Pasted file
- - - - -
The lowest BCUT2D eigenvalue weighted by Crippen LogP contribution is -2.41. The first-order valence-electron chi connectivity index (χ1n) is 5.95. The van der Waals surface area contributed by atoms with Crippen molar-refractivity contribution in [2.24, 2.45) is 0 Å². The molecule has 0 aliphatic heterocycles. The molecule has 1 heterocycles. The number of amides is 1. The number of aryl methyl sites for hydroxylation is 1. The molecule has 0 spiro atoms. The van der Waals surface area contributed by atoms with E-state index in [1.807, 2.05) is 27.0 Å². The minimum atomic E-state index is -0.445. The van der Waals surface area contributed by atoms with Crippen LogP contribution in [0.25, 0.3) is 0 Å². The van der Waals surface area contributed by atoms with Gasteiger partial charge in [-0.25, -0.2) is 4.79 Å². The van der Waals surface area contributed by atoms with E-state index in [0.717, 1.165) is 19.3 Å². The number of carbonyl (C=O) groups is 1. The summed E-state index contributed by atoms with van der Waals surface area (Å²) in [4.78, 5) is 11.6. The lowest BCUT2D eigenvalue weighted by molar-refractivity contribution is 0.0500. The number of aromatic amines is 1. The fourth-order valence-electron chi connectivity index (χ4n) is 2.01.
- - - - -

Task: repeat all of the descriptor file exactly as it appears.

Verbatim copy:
The lowest BCUT2D eigenvalue weighted by Crippen LogP contribution is -2.41. The first-order valence-electron chi connectivity index (χ1n) is 5.95. The van der Waals surface area contributed by atoms with Crippen molar-refractivity contribution in [2.24, 2.45) is 0 Å². The molecule has 0 aliphatic heterocycles. The molecule has 1 heterocycles. The number of amides is 1. The number of aryl methyl sites for hydroxylation is 1. The molecule has 0 spiro atoms. The van der Waals surface area contributed by atoms with E-state index in [1.807, 2.05) is 27.0 Å². The minimum atomic E-state index is -0.445. The van der Waals surface area contributed by atoms with Crippen LogP contribution in [0.25, 0.3) is 0 Å². The van der Waals surface area contributed by atoms with Gasteiger partial charge in [-0.25, -0.2) is 4.79 Å². The van der Waals surface area contributed by atoms with E-state index in [0.717, 1.165) is 19.3 Å². The number of carbonyl (C=O) groups is 1. The summed E-state index contributed by atoms with van der Waals surface area (Å²) in [4.78, 5) is 11.6. The lowest BCUT2D eigenvalue weighted by molar-refractivity contribution is 0.0500. The number of aromatic amines is 1. The fourth-order valence-electron chi connectivity index (χ4n) is 2.01.